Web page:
By Chris Lane
By Jeff Balke
By Aaron Reiss
By Angelica Leicht
By Dianna Wray
By Aaron Reiss
By Camilo Smith
By Craig Malisow
The clock chimes again — this time as a mockingbird. It's getting late, but the pre-measured cocktails and stories without limits are still flowing.
But even the mightiest rivers eventually end up in the sea. Nobody, least of all McCormick, knows where his life's work will end up after he is gone. Perhaps it will share the Bob Bailey Studios Photographic Archive's fate. The Bailey archive — some 300,000 wildly disparate negatives and photographs from a Heights photography studio of Houston taken between the 1930s and '90s — wound up in Austin, in this case at the University of Texas's Center for American History. It would be a shame if McCormick's archive were to end up 200 miles or still further away.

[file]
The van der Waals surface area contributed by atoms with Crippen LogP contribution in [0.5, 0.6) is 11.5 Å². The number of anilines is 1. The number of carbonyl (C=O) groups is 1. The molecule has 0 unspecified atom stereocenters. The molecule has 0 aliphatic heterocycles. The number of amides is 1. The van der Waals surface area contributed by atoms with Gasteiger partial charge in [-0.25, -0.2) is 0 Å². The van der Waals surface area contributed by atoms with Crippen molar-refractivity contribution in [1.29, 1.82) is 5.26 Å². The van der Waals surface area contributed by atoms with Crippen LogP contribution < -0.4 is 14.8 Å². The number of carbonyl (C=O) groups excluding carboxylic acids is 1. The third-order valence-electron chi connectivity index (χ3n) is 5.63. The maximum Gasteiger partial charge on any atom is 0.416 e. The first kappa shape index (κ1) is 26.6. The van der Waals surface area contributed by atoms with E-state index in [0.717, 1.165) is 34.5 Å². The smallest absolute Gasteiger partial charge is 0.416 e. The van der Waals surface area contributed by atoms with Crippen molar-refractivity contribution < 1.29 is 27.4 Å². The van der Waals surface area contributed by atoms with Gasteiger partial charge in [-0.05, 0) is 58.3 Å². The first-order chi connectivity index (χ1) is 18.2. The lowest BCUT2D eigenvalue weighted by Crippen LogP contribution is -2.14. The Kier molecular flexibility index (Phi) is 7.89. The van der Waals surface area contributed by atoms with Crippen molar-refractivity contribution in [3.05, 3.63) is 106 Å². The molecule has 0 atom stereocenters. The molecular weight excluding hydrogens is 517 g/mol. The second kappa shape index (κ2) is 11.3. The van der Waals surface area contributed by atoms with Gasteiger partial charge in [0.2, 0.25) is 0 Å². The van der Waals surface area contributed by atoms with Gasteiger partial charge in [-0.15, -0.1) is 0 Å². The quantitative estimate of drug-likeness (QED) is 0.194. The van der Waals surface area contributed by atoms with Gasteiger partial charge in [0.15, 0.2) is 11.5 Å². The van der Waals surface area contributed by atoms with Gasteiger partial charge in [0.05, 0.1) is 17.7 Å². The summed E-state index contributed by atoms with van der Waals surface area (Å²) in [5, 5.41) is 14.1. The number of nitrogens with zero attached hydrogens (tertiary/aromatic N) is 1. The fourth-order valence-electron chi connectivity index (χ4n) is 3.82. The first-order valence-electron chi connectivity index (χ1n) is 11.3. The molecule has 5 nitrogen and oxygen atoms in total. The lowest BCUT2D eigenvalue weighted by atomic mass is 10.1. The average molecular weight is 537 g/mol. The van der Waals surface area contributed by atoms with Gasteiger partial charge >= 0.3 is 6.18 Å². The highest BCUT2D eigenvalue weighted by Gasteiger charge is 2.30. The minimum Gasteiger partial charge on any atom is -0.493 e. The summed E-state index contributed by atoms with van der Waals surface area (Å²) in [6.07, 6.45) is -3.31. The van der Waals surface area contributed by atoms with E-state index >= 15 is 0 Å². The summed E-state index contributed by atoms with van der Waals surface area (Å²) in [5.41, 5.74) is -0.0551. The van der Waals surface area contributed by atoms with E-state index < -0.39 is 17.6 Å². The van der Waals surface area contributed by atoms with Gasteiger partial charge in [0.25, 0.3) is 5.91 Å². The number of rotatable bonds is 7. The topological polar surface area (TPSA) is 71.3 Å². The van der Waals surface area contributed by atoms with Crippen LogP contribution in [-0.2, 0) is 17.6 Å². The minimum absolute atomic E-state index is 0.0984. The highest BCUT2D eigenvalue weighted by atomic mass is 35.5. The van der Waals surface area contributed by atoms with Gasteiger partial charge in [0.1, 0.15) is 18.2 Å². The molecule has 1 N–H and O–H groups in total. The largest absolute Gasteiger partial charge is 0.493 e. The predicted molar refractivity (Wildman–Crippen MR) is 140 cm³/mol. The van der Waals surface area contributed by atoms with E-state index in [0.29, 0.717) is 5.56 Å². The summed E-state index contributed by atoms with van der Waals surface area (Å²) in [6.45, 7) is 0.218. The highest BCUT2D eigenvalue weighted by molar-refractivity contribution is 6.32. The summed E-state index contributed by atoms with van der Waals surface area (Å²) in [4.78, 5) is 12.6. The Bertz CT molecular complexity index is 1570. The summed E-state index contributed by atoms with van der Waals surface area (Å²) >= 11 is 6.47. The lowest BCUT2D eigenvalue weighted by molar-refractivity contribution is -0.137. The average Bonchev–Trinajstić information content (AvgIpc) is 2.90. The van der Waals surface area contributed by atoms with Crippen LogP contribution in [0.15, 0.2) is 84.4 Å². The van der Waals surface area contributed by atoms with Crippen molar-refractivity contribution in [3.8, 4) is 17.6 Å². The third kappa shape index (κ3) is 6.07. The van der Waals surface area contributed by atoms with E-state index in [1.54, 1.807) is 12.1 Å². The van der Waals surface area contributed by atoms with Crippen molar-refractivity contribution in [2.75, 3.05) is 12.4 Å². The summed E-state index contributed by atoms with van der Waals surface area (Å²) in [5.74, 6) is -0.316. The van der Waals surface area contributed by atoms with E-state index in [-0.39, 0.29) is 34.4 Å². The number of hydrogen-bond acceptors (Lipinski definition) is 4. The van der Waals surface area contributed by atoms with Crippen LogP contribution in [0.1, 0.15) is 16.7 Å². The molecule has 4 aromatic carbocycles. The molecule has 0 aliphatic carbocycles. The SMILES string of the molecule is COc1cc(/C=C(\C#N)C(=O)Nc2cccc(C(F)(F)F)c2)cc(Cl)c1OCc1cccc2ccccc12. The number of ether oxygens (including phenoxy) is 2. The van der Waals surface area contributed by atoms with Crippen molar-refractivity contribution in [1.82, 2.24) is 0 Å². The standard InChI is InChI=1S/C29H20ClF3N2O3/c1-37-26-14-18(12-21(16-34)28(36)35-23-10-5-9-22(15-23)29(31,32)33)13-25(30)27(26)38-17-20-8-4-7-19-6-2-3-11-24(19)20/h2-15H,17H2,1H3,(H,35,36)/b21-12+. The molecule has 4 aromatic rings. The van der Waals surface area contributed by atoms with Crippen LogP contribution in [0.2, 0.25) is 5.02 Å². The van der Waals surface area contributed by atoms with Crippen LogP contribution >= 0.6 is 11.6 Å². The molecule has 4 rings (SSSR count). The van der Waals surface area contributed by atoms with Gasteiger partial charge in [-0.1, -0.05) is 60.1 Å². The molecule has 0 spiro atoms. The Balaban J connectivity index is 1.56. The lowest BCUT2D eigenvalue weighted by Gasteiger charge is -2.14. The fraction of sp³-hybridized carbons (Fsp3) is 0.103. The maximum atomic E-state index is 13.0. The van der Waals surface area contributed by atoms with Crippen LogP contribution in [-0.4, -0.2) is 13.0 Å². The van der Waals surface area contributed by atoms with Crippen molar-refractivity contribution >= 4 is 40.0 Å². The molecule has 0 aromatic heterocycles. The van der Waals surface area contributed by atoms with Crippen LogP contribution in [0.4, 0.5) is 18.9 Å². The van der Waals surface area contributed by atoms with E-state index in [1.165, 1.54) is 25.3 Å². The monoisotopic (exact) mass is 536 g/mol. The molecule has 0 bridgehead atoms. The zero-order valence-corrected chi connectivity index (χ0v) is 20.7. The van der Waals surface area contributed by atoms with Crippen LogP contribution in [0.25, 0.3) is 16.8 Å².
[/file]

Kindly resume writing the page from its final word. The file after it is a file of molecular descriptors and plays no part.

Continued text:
At least now that he knows that in 1860 matches could be struck and photos enlarged, now that he has that copy of "Life in the Iron Mills," he can get cracking on that troublesome third act.
But then beyond that, there are what he estimates are 20 records of unreleased field recordings, acres of raw text on subjects as varied as his life, miles of film of Americans great and obscure.
So what if so much of it is unfinished? It's fitting: Houston is the city that never forgets that it is forever building.
And like the man said, Da Vinci didn't paint in the corners, either.